Researchers have found that a gene which causes emphysema may also contribute to the development of lung cancer.
In a study by UT Southwestern Medical Center researchers, mice bred to have the human gene pleiomorphic adenoma gene-like 2 (PLAGL2) all developed emphysema, and by gender also developed lung cancer at rates as high as one in every six rodents.
Although the new study showed PLAGL2 as a contributing factor in emphysema and lung cancer development, the diseases form in opposite ways. Emphysema arises from cell death or injury, while lung cancer involves uncontrolled cell growth.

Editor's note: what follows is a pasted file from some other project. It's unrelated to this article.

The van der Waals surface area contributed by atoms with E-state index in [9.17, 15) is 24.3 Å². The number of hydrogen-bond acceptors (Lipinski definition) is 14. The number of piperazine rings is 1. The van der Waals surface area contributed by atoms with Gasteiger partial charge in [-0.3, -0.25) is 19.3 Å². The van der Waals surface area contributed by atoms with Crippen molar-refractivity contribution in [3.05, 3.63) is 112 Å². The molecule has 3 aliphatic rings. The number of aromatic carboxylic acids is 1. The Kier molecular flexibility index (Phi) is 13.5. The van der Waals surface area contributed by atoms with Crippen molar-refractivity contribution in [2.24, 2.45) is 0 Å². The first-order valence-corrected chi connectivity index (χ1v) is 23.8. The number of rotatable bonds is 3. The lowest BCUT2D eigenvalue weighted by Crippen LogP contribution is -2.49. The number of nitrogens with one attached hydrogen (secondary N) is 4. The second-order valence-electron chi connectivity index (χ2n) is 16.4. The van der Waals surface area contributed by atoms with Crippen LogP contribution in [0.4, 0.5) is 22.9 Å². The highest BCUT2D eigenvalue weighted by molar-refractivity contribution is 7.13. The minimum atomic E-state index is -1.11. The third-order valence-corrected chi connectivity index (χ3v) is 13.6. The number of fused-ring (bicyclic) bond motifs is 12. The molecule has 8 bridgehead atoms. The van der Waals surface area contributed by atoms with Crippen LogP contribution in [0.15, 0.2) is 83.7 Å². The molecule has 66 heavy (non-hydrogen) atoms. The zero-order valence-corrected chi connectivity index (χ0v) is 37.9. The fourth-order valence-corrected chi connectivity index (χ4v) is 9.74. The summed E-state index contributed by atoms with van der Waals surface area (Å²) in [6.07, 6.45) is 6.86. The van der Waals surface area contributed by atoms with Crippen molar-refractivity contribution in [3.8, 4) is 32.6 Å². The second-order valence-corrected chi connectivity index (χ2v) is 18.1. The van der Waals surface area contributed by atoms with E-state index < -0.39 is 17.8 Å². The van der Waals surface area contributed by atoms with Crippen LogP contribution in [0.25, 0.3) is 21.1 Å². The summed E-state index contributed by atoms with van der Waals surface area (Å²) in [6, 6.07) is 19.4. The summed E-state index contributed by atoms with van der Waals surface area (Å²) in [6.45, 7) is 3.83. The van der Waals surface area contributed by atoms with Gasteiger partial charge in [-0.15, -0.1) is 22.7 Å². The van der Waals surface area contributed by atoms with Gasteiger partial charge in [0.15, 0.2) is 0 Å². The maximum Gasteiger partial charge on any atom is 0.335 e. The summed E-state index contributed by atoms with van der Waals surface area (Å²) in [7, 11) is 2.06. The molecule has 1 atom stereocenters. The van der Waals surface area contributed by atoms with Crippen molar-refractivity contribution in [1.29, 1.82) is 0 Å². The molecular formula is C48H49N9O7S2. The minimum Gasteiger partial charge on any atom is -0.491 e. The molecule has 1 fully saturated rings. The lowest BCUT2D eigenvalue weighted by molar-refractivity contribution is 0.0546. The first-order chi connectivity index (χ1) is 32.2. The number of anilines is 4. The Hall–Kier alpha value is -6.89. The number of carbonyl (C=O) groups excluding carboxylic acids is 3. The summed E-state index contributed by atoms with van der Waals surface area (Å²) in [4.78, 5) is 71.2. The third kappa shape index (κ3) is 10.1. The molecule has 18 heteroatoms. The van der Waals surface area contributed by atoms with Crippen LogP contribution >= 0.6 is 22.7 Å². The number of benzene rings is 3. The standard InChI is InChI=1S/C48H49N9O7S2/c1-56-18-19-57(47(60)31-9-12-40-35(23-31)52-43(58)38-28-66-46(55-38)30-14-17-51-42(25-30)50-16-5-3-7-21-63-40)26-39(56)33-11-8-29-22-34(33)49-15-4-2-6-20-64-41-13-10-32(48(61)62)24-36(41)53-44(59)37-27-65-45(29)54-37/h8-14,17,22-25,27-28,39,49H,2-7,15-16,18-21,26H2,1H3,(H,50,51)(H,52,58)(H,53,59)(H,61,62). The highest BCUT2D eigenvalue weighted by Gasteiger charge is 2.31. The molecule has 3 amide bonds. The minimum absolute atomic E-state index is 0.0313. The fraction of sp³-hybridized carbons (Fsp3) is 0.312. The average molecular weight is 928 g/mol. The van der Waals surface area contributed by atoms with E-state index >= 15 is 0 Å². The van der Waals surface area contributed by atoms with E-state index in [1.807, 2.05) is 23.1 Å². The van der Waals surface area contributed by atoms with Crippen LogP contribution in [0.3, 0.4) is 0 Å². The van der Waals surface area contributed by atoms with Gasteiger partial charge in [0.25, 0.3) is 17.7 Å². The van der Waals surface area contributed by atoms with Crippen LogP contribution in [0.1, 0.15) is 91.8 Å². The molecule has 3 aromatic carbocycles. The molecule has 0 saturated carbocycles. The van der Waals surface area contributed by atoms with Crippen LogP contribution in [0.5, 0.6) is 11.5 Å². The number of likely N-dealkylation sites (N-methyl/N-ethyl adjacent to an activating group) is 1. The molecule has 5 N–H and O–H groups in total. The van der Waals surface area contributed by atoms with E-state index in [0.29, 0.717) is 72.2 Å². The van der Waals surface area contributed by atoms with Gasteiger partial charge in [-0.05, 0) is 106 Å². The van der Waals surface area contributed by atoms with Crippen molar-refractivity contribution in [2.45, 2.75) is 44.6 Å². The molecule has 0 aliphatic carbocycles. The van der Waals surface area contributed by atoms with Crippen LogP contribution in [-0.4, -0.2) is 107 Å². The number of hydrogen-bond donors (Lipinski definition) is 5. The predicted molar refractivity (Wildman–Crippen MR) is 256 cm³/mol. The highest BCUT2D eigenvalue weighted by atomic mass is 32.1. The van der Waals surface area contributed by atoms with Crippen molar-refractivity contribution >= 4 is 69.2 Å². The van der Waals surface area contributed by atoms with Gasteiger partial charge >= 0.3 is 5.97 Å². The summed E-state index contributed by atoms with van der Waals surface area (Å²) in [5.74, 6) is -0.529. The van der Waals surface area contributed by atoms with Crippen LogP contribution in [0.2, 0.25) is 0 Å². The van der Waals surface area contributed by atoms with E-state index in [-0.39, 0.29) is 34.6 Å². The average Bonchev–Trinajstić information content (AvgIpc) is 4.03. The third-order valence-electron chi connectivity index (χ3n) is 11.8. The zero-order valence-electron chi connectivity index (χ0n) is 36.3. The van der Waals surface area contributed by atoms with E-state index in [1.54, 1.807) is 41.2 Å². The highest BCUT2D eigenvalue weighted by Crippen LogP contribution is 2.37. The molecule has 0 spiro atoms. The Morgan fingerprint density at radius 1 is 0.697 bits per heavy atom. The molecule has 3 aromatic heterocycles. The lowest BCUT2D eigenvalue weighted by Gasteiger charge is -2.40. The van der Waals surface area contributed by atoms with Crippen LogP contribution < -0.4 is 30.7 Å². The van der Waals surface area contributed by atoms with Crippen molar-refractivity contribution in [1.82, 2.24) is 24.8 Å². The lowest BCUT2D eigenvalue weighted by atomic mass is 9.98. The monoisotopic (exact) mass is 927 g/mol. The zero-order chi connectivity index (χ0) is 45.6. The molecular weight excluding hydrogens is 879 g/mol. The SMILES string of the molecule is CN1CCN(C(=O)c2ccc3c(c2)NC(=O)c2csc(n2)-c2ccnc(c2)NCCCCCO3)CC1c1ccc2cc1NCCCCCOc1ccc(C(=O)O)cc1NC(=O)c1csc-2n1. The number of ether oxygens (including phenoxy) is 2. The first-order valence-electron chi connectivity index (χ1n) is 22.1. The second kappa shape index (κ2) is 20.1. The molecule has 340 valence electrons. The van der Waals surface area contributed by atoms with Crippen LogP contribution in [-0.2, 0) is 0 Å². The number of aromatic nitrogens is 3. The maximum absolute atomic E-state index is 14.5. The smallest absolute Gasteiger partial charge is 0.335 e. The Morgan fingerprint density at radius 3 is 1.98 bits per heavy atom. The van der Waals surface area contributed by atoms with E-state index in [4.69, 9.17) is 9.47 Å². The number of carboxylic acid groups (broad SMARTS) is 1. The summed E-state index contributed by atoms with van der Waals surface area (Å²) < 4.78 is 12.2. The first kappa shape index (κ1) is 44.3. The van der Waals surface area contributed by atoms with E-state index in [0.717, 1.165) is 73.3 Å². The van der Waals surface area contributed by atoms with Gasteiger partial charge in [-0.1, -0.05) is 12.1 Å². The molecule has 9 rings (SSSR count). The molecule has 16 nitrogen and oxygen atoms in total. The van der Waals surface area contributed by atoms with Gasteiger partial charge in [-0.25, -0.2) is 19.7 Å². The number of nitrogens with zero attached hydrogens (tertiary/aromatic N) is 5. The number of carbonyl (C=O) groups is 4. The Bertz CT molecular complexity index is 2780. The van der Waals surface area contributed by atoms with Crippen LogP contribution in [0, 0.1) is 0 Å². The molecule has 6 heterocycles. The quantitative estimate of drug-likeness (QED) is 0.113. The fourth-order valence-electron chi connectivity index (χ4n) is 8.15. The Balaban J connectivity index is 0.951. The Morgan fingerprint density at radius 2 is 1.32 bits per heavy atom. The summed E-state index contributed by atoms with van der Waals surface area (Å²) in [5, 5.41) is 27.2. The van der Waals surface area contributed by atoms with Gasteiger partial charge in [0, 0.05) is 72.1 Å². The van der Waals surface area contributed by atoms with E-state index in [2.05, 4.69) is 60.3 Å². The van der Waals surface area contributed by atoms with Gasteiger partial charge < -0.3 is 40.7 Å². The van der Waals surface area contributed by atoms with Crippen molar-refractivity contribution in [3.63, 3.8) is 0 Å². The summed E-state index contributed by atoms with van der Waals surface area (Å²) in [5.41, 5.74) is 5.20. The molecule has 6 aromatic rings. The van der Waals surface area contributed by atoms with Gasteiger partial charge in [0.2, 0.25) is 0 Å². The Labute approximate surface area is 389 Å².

"We think this gene induces emphysema by causing stem cells in the lung to die," said Dr. Jonathan Weissler, vice chairman of the department of medicine and chief of medicine at UT Southwestern University Hospital and senior author of the study.
"The cells that don't die through apoptosis would be more likely to have uncontrolled growth" and become cancerous, suggesting a genetic link between the diseases.
The study will be published in the journal Lung Cancer.